Young adult novel adaptations set in dystopian societies might be all the rage right now, but the world of Lois Lowry’s 1993 novel The Giver was brainwashing its citizens to conform to rigid ideals way before that sort of thing became cool. Now that it is cool, however, an adaptation of The Giver is set to join the ranks of movies about adolescents living in not-too-distant-future civilizations (see also: The Hunger Games, Divergent and The Maze Runner).
One widespread complaint about the initial trailer for The Giver was the lack of any black-and-white footage. In the futuristic society of Lowry’s novel, the ability to see colors has been eliminated along with everything else considered inconvenient, distasteful or dangerous, but upon receiving memories from the Giver (Jeff Bridges), young protagonist Jonas (Brenton Thwaites) begins to see objects in color. Gary Ross’ 1998 film Pleasantville is a good example of how this kind of transition can be represented onscreen.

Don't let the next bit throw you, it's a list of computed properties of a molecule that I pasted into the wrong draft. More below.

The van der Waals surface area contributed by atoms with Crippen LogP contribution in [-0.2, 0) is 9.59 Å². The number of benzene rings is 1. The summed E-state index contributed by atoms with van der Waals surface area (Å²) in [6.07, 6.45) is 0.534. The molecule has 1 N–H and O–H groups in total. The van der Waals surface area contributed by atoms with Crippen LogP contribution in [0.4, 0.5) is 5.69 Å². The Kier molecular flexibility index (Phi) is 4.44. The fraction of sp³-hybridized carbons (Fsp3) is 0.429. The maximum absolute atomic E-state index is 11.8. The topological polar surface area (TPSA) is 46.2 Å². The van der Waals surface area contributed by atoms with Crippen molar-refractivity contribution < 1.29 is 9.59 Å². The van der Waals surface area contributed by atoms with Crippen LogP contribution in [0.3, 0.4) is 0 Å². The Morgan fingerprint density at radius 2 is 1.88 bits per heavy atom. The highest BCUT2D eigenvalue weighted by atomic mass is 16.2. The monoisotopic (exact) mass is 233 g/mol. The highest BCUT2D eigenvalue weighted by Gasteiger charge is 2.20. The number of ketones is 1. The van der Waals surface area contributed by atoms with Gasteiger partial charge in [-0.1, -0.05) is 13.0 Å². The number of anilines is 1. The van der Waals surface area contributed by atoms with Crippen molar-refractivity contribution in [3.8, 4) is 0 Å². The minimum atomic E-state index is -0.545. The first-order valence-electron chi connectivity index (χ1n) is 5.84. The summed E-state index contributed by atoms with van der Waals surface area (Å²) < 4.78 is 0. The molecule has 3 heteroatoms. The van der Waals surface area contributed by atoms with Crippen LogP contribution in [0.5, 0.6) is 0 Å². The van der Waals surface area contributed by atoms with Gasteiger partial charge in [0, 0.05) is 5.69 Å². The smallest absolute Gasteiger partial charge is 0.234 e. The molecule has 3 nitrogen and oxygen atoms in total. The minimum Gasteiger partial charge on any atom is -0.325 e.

A new 60-second trailer for The Giver has now been released, and although it shares some common footage with the first trailer, some of the clips have now been swapped out in favor of black-and-white versions. It would be nice to think that the change is due to complaints from fans of the book, but it’s more likely that the initial trailer was shown in full color so as not to put off audience members who had never read the source material.
The Giver boasts some respectable actors in its cast, including Bridges as the title character and Meryl Streep as the Chief Elder trying to sustain a utopia by chopping up and rearranging people’s memories, personalities and destinies. Jonas’ parents are played by Katie Holmes and Alexander Skarsgård, and pop starlet Taylor Swift also has a minor role. Phillip Noyce (Salt) directed The Giver from a screenplay penned by newcomer Michael Mitnick.
Based on the presentation of this trailer and the previous one, comparisons to other recent and upcoming YA adaptations (Divergent in particular) are inevitable and it’s possible that this is a deliberate move on the part of The Weinstein Company. We’ll find out this summer whether this marketing approach ultimately helps to attract fans of other YA sci-fi movies or simply causes The Giver to fade into the scenery.
H. Shaw-Williams blogs at Screen Rant.